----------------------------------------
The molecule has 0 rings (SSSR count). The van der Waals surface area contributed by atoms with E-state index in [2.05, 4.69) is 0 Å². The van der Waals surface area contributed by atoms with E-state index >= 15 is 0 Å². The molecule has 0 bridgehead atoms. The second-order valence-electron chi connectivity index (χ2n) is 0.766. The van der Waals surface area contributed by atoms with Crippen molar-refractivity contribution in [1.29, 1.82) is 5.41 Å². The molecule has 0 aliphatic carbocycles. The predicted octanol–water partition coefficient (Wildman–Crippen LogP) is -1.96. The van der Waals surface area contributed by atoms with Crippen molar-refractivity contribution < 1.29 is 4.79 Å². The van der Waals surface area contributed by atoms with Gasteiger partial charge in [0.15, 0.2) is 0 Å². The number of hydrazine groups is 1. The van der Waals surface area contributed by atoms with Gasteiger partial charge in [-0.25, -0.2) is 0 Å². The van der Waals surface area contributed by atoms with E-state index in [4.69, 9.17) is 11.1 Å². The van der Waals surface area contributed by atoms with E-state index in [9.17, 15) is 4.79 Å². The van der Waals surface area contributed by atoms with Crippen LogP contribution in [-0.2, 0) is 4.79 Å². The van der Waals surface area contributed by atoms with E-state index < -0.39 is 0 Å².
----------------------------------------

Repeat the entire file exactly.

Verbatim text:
The molecule has 0 rings (SSSR count). The van der Waals surface area contributed by atoms with E-state index in [2.05, 4.69) is 0 Å². The van der Waals surface area contributed by atoms with E-state index >= 15 is 0 Å². The molecule has 0 bridgehead atoms. The second-order valence-electron chi connectivity index (χ2n) is 0.766. The van der Waals surface area contributed by atoms with Crippen molar-refractivity contribution in [1.29, 1.82) is 5.41 Å². The molecule has 0 aliphatic carbocycles. The predicted octanol–water partition coefficient (Wildman–Crippen LogP) is -1.96. The van der Waals surface area contributed by atoms with Crippen molar-refractivity contribution < 1.29 is 4.79 Å². The van der Waals surface area contributed by atoms with Gasteiger partial charge in [0.15, 0.2) is 0 Å². The number of hydrazine groups is 1. The van der Waals surface area contributed by atoms with Gasteiger partial charge in [-0.25, -0.2) is 0 Å². The van der Waals surface area contributed by atoms with E-state index in [4.69, 9.17) is 11.1 Å². The van der Waals surface area contributed by atoms with E-state index in [9.17, 15) is 4.79 Å². The van der Waals surface area contributed by atoms with Crippen LogP contribution in [-0.2, 0) is 4.79 Å². The van der Waals surface area contributed by atoms with E-state index < -0.39 is 0 Å².